Wednesday, December 23, 2020

The 1/6th Million Dollar Man

As many of you have heard, I had a paragliding accident mid November while buzzing close to the hill below the Manics Lookout. After twenty years of flying paragliders and 57 years of generally being risky in life, I got bit.

The basic cause of the accident was a little bit of bad conditions and a lot of pilot error. Conditions were switchy that day, from east, to light north and back to east. I hiked my acro wing over to Manics putting up streamers showing a light north flow, thinking I might get a little parapark action. A bunch of pilots were there including Matt and Marcel.

I launched into super light air and didn't find any lift, maybe it was east already, and landed on the rock by the edge. I hiked back up and did it again. Launching into the super light squirrelly flow, I committed to going right around the lookout. The terrain there isn't exactly a cliff, it is more like a wedding cake of little ledges. I wasn't going up and all the ledges were like ten feet to my right, I thought about landing but decided not to. On the right side of the lookout I started to climb a bit, I turned back to the left to get more of it and found mushy sinky air. I was travelling slightly downwind back toward the beach and settling down onto a relatively large ledge. At the moment I was about 5' off the ledge and mushing the acro glider down on the ledge, I wiggled in my split leg harness to stand upright. That wiggle put the glider in a stall starting from the right tip. The stall turned me 45 degrees to the right and flung me up at the sky as the glider fell behind. At this point I was basically just a passenger, I scorpioned my feet behind me, half expecting to ungracefully sit on the next ledge up. But I missed that ledge and proceeded to fall a long way, but in reality was likely less than ten feet.

I slammed my right thigh into the blocky gnarly cliff edge and flopped onto my back on the glass and rocky cliff ledge thirty feet below the lookout, my glider settled on the ledge behind me fortunately. I came to rest on the cliff edge on my right side looking off, feeling like my body molded to the cliff.

As a former firefighter and SAR guy, as well as being a paraglider, I am somewhat familiar with others in this predicament. A quick pain assessment told me I had a broken femur, broken ribs, broken clavicle on the right side. I thought of the most important thing was to wiggle my feet and they were moving and feeling fine. Experience has taught me that if you have movement at the time of accident you should be fine and if you don't have movement you are usually screwed. My radio was laying in front of my face and Reaper's voice came over asking if I was okay, I told him I wasn't. Sean on the lifeguard stand saw my crash and mobilized. The paragliders removed my gear, the lifeguards and fireman packaged me up and the helicopter flew me off the hill to the ambulance. In the whole process I knew almost everyone, my bro beer bill is huge at this time.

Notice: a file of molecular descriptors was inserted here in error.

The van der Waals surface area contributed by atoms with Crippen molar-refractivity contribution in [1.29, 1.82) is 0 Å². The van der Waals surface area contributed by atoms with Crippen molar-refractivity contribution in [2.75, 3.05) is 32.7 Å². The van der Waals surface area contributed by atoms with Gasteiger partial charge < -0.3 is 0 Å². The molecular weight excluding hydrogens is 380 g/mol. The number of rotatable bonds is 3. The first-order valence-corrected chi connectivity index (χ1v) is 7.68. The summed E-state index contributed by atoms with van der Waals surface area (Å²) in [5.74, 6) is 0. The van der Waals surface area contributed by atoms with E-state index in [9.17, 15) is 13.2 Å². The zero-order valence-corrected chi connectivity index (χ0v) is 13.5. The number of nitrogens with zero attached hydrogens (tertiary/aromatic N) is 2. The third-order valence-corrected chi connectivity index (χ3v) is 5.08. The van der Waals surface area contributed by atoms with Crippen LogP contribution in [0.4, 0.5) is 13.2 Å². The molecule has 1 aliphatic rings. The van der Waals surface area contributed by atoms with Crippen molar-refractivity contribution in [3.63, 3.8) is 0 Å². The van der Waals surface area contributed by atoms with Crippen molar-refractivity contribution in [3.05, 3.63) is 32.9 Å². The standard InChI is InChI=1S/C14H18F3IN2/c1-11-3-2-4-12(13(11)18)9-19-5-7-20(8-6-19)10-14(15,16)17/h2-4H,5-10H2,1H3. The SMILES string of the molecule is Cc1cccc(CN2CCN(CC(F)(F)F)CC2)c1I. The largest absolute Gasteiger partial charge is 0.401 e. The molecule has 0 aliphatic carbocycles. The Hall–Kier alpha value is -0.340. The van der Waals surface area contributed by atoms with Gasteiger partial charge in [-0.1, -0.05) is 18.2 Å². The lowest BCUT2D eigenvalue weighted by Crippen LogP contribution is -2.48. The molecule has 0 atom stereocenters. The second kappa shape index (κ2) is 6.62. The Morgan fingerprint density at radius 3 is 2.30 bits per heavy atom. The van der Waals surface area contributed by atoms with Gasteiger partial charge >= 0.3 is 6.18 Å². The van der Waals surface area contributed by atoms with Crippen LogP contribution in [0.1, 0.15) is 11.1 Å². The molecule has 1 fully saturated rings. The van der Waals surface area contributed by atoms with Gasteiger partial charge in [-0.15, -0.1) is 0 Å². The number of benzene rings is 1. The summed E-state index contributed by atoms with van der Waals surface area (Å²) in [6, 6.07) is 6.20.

At Queens Hospital, with more people I know, they CAT scanned me and x-rayed me. A shattered femur, cracked T11 and L1 vertebrae, 5 broken ribs and a clavicle. My initial femur injury didn't appear so bad and the orthopedic told me they could put in a rod and some screws and have me back on my feet two hours after surgery that night, I remember thinking yeah I'll have that. But they later found I had shattered things up into my hip and it was a more messy surgery.

The worst possibly lasting trauma that day is from my wife, Kim, who was sitting on the beach below unaware. Serena took care of her, but that might be the most lasting trauma in this story.

The title of this story refers to my initial bill from Queens Hospital. For four nights stay, some CAT scans and X-Ray, and a femur surgery and grand total of $139k. Even though I am only on the hook for a couple of grand of it, I found that number pretty staggering as did my friends who work there.

The good news is that after a couple of months, I think I will emerge with minimal deficit. So I guess no lesson learned. I do realize how lucky I am, how things could have easily ended much worse, or how easily nothing could have happened like so many times in the past.

This brings me to another thought, while talking to paragliding friends, we talked about how many potentially life threatening situations we have walked away from over the years. It seems like everyone has a few 'remember that time' moments that could have been much worse. So I will just end by saying, stay aware when you end up in sketchy situations, try to avoid them or at best minimize them. Stay high!

The photo at the top of this article is from a landing two weeks prior to the accident.


Mike F said...

Glad you are Okay, Dave Will see you soon in the air.

Alex said...

That was quite a dramatic event to teach us a lesson, thanks Dave! Next time teach us with a close call. Thank you for the Christmas yarn. It has certainly been sleepy on our website for a while!

Gravity said...

Ya Dave good write up. Thanks for sharing. Remember the saying "There are old pilots and bold pilots, but there are no old bold pilots"...
I'll share the videos of your rescue and your SARS guys when I see you.
Merry Christmas

Thom said...

Thanks Dave, Glad your OK, I got pretty sick hearing about it. Been there done that but if there's a bill at Queens was there.
Hopefully we all learn to not play to low, mother nature can bite.

Heal well, fast and carry on.

Waianae Jim said...

Hey Dave - Thanks for sharing your story & experience. Glad to hear your prognosis for recovery is good and shouldn't take too long. Hope to see you out winging it soon.

sandy said...

Dave, you are one of the most amazing and entertaining pilots I know. I'm pretty sure you're having even more fun doing it than we are watching, but please be careful! I hope Kim makes a full recovery (and you, too).